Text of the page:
Andrew Glasgow is the retired Executive Director of the American Craft Council. An Alabama native, Mr. Glasgow received an Art History degree from the University of Alabama at Birmingham. After three years as Assistant Curator of Decorative Arts at the Birmingham Museum of Art, Mr. Glasgow joined the Southern Highland Craft Guild in Asheville as the Curator of Education. Four years later, he became the Assistant Director of Blue Spiral 1, a gallery that focuses on the arts and crafts of the South. He returned to the Southern Highland Craft Guild as Director of Programs and Collections before being named Executive Director of The Furniture Society in 2000. IN 2007 Mr. Glasgow was hired as Executive Director of the American Craft Council, then in NYC. He retired due to a long term illness in 2009.

The Penland School of Crafts recently created the Andrew Glasgow Writers' Residency, which provides time for writers, scholars, and curators to work on topics designed to advance the field of crafts. Glasgow also is a board member of the United States Artists, based in Chicago. He writes widely about furniture and ceramics. He lives in Asheville, North Carolina.

Jeff Morton, Chattanooga TN

Jeffrey Morton is an accomplished painter specializing in various interpretations of the landscape. During a two-year residence in Japan, earlier in his career, Morton was drawn to Japanese art and culture. His work of the last twenty-five years has a strong connection to the bold color fields found in 17th Century Japanese folding screens, and the fluid brushwork of the 19th Century ink painter Uragami Gyokudo. Morton has exhibited his work regionally and nationally, including the University of Tennessee Downtown Gallery; the Harrison Center for the Arts, Indianapolis; and, the Delaware Center for Contemporary Arts, Wilmington. Educated at Yale University and Temple University, Tyler School of Art in Philadelphia, Morton has served as professor of art at Covenant College since 2000. In Chattanooga he curated the show “Accessing the Artist’s Brain: Drawing as Metaphor” at the Association of Visual Arts. Most recently he exhibited works at Hunter Museum of Art, Hunter Invitational III, (2014) also in Chattanooga. Jeffrey Morton is one of two recipients of a 2016 Individual Artist Fellowship from the Tennessee State Arts Commission. He and his wife Betsy, and their four children are residents of Signal Mountain, Tennessee.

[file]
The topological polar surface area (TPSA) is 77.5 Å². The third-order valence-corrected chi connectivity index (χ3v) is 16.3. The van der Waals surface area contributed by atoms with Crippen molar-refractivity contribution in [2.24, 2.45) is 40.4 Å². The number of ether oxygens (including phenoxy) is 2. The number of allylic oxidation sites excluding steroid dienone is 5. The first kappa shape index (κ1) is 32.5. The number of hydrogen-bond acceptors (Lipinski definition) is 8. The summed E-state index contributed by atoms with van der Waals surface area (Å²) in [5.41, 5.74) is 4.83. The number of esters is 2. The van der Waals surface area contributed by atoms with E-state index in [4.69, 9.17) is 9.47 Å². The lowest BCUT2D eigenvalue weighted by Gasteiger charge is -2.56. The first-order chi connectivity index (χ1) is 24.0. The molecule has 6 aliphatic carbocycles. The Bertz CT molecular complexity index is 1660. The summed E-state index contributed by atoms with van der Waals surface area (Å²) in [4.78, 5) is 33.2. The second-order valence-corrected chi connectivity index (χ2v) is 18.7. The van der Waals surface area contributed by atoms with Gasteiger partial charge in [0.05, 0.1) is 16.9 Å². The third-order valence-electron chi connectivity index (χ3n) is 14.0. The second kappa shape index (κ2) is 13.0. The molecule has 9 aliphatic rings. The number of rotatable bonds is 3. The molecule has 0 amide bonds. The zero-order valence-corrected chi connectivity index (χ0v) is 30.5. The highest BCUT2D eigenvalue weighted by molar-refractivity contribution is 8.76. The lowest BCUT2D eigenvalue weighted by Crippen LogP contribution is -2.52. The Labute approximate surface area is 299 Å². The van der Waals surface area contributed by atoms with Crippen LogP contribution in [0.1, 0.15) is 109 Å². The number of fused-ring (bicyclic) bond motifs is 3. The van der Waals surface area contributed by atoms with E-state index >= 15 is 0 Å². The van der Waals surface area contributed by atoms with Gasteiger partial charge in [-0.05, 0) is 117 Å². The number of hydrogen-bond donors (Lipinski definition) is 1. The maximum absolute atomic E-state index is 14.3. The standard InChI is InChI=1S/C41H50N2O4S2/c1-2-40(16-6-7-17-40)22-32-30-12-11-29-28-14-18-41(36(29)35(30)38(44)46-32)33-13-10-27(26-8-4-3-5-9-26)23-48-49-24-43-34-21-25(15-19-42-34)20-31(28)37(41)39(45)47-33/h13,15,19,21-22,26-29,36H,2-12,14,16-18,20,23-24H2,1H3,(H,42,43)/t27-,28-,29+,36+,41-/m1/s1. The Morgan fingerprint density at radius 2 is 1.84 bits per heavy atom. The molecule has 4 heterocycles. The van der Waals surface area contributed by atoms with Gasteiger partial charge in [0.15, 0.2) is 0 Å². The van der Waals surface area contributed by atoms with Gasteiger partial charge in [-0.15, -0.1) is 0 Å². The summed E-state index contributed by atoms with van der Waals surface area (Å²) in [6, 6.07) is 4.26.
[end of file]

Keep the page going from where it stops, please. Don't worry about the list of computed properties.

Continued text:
Jeffrey Morton is an accomplished painter specializing in various interpretations of the landscape. During a two-year residence in Japan, earlier in his career, Morton was drawn to Japanese art and culture. His work of the last twenty-five years has a strong connection to the bold color fields found in 17th Century Japanese folding screens, and the fluid brushwork of the 19th Century ink painter Uragami Gyokudo. Morton has exhibited his work regionally and nationally, including the University of Tennessee Downtown Gallery; the Harrison Center for the Arts, Indianapolis; and, the Delaware Center for Contemporary Arts, Wilmington. Educated at Yale University and Temple University, Tyler School of Art in Philadelphia, Morton has served as professor of art at Covenant College since 2000. In Chattanooga he curated the show “Accessing the Artist’s Brain: Drawing as Metaphor” at the Association of Visual Arts. Most recently he exhibited works at Hunter Museum of Art, Hunter Invitational III, (2014) also in Chattanooga. Jeffrey Morton is one of two recipients of a 2016 Individual Artist Fellowship from the Tennessee State Arts Commission. He and his wife Betsy, and their four children are residents of Signal Mountain, Tennessee.